Avi Mandell (co-Chair, NASA GSFC), Eliza Kempton (co-Chair, UMD), Vincent Bourrier (UNIGE), Tony Del Genio (NASA GISS), Courtney Dressing (UC Berkeley), Michaël Gillon (Liège), Nikole Lewis (Cornell), Eric Lopez (NASA GSFC), Michael Meyer (Michigan), Leslie Rogers (Chicago), Laura Schaefer (Stanford), David Sing (JHU)
We have firmly entered the era of exoplanet characterization. Observations examining the composition and thermal structure of the terminator and day-side regions of the atmospheres of tidally locked warm gas-rich planets is now routine with the Hubble and Spitzer Space Telescopes, and thermal imaging of young warm Jupiter-mass planets from ground-based telescopes is providing compositional constraints as well. However, the characterization of the environments of rocky exoplanets has only barely begun – apart from some intriguing initial measurements of the brightest hot super-Earth 55 Cnc e, we only have masses and radii for small planets, and attempts at atmospheric characterization have produced only featureless or ambiguous spectra.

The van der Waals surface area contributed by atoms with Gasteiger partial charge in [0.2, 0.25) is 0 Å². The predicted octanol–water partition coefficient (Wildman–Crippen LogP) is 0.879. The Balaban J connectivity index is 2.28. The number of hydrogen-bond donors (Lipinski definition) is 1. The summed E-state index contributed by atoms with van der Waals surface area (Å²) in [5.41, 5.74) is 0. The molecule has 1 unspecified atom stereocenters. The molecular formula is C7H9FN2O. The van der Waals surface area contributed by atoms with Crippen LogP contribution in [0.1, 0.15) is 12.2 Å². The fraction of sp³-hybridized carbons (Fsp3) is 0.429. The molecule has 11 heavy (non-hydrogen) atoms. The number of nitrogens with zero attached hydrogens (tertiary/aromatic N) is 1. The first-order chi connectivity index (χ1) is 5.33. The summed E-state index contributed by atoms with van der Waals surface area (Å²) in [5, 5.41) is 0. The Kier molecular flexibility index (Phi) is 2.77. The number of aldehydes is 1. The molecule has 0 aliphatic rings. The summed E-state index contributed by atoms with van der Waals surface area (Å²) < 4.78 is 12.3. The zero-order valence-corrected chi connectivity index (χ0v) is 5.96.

With its large primary mirror and complement of IR instrumentation, the James Webb Space Telescope (JWST) is poised to dramatically expand our view of the environments of rocky exoplanets. JWST will be further aided by the discovery of a new crop of small planets orbiting nearby low-mass stars and brown dwarfs from the TESS mission and ground-based surveys, enabling higher precision measurements over a wider population of potentially rocky worlds. With these exciting opportunities on the horizon, now is the time to improve our understanding of what information can be gleaned about rocky worlds from these future measurements, based on our understanding of the observations themselves as well as detailed modeling of the planetary environments that will be examined.
Key areas of work/discussion include: